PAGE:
Earlier this year I was invited to the International Fish and Tackle Dealer show in Orlando, Florida by my good friend Edgar Diaz. Edgar is the owner and artist behind Sight Line Provisions, a company that specializes in leather bracelets and cuffs geared towards fly fishing and the outdoors industries. Of course, I said yes, as this is the crème de la crème of all fishing and outdoors retailer conventions. I was joined by other mutual friends; Grant Braudrick was one such friend. Most of the people attending the convention were planning to go tarpon fishing with guides the following weekend. I, on the other hand, did not have that luxury. My daughters 1st birthday was coming up that same weekend and I would not have missed that for anything. Grant found out that I was not going to have a chance to fish and took it upon himself to take me out regardless. With that, we hatched a plan to play hooky on the second day of the convention to see If we could get into some poon. No, not that kind of poon you sicko…
Grant is one of those guys that you meet and instantly know he is a solid person with a good heart and would give you the last fly in his box to make sure you had a good day on the water. During our 45 minute road trip Grant and I chatted about fishing, music and how he broke out of the corporate world to become a full-time musician and a part-time fly fisherman from Dallas, Texas.
Grant grew up in a musical family. His mom was a piano player and singer, his aunt was a guitar player, and when Grant was 14, he picked up the guitar and found that he had a natural talent for music. At 17 Grant was already an accomplished musician, playing several gigs around the Fort Worth area; and in 2008 had the unique opportunity to play for the troops in Kuwait and Iraq. He and the band travelled in Black Hawk helicopters from base to base entertaining the soldiers during their deployments. Grant said this all happened at a very impressionable time and changed his perspective on life in a major way. After getting back stateside, Grant emersed himself in the corporate world, but knew right away this is not what he wanted to do. He had that rambling bone and he had to keep moving. And that is exactly what he did. Seven years ago, Grant quit the corporate world and pursued his dream of becoming a musician. He now travels around the country playing music under the name Good Ole G, and fly fishes everywhere he goes. Grant is now a rep for Rainy’s Flies, Sight Line Provisions, Temple Fork Outfitters, and Diablo Kayaks. Make sure you check out Good Ole G on ReverbNation.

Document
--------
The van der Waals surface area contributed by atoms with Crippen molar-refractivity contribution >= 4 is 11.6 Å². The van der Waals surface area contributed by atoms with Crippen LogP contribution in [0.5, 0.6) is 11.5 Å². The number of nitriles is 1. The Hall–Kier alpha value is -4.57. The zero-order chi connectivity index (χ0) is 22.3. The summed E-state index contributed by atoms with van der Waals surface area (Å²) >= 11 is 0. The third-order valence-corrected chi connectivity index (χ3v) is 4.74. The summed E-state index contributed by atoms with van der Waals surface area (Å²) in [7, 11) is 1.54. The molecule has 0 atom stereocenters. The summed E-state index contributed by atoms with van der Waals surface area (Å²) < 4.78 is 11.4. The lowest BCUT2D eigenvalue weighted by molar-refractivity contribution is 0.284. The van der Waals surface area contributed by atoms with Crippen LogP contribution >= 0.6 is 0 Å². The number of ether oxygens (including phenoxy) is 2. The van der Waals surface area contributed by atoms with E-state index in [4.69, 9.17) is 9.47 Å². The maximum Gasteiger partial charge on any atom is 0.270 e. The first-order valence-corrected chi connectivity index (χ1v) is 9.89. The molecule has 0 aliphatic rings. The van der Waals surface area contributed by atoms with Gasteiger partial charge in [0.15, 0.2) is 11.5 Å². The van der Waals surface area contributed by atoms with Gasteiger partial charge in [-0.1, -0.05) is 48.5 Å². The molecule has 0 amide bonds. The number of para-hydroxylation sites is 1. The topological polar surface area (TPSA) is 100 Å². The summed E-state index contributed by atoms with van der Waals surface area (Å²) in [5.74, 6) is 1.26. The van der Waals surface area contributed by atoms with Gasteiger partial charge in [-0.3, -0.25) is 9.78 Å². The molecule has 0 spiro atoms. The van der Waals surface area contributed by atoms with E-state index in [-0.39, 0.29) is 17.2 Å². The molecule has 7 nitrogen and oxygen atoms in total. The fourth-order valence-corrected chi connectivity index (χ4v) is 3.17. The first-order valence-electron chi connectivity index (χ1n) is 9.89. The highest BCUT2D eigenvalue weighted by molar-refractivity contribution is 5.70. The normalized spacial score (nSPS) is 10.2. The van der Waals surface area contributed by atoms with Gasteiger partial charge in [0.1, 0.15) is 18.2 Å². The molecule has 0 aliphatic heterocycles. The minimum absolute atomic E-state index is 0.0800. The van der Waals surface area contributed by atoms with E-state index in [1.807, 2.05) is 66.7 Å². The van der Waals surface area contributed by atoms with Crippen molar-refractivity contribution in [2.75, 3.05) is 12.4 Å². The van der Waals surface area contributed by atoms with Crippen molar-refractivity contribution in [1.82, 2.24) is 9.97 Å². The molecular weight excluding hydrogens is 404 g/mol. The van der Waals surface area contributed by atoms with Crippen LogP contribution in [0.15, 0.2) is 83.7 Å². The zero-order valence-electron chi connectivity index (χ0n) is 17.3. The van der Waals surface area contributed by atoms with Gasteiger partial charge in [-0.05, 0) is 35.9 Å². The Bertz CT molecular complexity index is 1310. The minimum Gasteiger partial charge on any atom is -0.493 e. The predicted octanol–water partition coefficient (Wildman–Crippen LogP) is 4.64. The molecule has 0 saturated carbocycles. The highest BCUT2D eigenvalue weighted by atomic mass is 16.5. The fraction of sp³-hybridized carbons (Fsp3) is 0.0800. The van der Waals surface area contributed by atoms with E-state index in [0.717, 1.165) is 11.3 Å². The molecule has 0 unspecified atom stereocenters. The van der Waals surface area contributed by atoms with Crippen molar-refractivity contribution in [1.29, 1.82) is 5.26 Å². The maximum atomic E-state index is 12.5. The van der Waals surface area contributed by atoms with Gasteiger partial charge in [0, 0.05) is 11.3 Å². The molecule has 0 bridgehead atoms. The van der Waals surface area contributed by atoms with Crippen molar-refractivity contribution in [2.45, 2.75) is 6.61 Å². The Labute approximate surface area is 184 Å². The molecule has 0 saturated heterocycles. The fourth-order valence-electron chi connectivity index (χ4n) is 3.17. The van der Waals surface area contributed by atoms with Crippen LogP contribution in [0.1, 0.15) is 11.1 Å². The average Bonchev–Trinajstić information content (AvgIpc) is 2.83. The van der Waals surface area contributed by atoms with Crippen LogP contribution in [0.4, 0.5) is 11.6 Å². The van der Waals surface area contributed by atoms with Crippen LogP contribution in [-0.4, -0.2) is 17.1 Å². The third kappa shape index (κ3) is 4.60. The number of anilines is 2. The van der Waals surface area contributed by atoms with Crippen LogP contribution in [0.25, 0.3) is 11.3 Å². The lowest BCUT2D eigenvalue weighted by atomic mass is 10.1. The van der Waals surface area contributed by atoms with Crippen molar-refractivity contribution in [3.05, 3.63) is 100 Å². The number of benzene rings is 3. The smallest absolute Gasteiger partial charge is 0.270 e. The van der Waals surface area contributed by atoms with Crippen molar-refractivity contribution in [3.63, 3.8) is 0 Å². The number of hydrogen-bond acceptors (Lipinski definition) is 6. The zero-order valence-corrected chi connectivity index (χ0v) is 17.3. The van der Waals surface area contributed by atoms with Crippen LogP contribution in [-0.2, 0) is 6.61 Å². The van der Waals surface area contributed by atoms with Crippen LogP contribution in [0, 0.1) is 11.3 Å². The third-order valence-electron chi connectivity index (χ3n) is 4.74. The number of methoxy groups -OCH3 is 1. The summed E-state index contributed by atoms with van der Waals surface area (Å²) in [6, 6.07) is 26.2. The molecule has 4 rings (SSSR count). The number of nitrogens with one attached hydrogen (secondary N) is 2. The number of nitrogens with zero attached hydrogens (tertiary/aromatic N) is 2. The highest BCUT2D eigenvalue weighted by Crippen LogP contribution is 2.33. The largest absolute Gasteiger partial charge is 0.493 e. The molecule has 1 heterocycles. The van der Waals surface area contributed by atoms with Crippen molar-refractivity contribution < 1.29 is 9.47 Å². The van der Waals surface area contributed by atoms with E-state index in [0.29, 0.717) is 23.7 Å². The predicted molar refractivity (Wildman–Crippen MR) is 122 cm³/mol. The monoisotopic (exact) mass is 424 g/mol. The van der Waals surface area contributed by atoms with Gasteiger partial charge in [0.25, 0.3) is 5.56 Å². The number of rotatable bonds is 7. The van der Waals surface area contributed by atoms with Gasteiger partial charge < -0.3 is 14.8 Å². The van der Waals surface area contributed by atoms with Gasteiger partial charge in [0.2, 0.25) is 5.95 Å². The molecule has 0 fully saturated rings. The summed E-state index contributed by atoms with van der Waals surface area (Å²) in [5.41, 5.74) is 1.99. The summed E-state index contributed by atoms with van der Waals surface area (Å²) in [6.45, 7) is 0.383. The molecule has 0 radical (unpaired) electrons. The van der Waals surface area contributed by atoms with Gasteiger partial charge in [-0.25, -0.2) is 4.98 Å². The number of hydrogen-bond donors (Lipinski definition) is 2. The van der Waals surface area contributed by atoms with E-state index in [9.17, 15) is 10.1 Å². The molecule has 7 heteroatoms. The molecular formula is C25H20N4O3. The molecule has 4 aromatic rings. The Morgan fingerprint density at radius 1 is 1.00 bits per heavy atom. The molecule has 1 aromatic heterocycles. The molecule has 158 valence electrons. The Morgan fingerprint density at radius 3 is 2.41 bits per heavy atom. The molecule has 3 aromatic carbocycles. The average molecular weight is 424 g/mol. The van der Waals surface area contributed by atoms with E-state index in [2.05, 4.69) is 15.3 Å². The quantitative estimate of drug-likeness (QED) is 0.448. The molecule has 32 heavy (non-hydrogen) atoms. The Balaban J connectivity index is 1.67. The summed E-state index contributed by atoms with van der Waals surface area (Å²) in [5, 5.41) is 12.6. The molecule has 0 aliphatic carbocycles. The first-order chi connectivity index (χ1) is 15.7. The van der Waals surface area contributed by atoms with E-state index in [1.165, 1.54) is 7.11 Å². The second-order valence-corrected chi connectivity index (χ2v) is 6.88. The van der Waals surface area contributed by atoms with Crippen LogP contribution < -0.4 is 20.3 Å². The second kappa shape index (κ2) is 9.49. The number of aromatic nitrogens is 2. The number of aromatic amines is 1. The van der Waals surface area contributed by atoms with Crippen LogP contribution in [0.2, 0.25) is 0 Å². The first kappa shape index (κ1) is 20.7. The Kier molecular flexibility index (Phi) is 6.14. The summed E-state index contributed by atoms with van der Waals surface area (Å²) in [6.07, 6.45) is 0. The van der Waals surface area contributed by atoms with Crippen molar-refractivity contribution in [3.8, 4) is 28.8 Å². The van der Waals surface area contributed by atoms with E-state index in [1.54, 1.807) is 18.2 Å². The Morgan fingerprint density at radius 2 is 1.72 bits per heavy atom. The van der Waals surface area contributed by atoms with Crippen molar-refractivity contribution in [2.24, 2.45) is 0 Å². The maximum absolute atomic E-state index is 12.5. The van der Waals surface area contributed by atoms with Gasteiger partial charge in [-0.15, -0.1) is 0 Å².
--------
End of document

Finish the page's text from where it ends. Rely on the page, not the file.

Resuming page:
Grant pulled up an app on his phone called Fishbrain. Now, I have seen a bunch of fishing apps before but nothing with as much detail and actual solid advice as Fishbrain provided. Grant launched the app and found an area where we would target these air-sucking, silver goliaths not too far away. So, the next day we headed out to Merit Island. Driving through Florida was a trip to me, but growing up in rural Minnesota, it was also strangely familiar. The corn fields and maple trees were replaced with sugar cane and palm trees. After a 45-minute drive we came up on our destination. We pulled off to the side of a road and to the left of us found a shallow stained water canal, not more than 3 to 4 feet deep. Being new to the tarpon game, I was not hopeful. Turns out juvenile tarpon will hole up in shallow canals until they are large enough to head out to the open ocean. Grant tells me that these fish will reach about 60 pounds before they head out to deeper pastures.